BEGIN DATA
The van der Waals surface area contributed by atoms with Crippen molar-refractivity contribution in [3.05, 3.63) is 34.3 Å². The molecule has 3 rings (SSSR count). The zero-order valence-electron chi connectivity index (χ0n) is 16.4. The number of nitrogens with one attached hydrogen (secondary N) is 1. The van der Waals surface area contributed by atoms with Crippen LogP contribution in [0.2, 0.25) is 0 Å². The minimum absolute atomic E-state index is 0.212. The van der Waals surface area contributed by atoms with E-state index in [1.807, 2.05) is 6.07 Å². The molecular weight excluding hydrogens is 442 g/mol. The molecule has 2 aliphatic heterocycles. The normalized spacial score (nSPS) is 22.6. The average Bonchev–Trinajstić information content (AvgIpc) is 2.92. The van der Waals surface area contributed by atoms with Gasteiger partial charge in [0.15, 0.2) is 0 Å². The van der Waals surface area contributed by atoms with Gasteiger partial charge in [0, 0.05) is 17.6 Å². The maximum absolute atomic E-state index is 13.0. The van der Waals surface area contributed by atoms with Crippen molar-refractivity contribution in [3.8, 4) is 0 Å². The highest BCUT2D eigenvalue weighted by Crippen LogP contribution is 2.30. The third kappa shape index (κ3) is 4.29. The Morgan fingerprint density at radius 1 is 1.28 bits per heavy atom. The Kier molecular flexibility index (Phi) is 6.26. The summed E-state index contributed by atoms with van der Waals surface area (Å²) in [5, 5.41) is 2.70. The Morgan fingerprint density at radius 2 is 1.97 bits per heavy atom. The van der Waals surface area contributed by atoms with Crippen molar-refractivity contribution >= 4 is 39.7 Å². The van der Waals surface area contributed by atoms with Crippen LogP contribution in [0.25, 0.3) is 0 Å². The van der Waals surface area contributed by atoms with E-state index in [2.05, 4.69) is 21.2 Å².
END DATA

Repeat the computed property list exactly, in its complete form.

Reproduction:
The van der Waals surface area contributed by atoms with Crippen molar-refractivity contribution in [3.05, 3.63) is 34.3 Å². The molecule has 3 rings (SSSR count). The zero-order valence-electron chi connectivity index (χ0n) is 16.4. The number of nitrogens with one attached hydrogen (secondary N) is 1. The van der Waals surface area contributed by atoms with Crippen LogP contribution in [0.2, 0.25) is 0 Å². The minimum absolute atomic E-state index is 0.212. The van der Waals surface area contributed by atoms with E-state index in [1.807, 2.05) is 6.07 Å². The molecular weight excluding hydrogens is 442 g/mol. The molecule has 2 aliphatic heterocycles. The normalized spacial score (nSPS) is 22.6. The average Bonchev–Trinajstić information content (AvgIpc) is 2.92. The van der Waals surface area contributed by atoms with Gasteiger partial charge in [0.15, 0.2) is 0 Å². The van der Waals surface area contributed by atoms with Gasteiger partial charge in [0, 0.05) is 17.6 Å². The maximum absolute atomic E-state index is 13.0. The van der Waals surface area contributed by atoms with Crippen molar-refractivity contribution in [3.8, 4) is 0 Å². The highest BCUT2D eigenvalue weighted by Crippen LogP contribution is 2.30. The third kappa shape index (κ3) is 4.29. The Morgan fingerprint density at radius 1 is 1.28 bits per heavy atom. The Kier molecular flexibility index (Phi) is 6.26. The summed E-state index contributed by atoms with van der Waals surface area (Å²) in [5, 5.41) is 2.70. The Morgan fingerprint density at radius 2 is 1.97 bits per heavy atom. The van der Waals surface area contributed by atoms with Crippen molar-refractivity contribution >= 4 is 39.7 Å². The van der Waals surface area contributed by atoms with Crippen LogP contribution in [0.25, 0.3) is 0 Å². The van der Waals surface area contributed by atoms with E-state index in [2.05, 4.69) is 21.2 Å².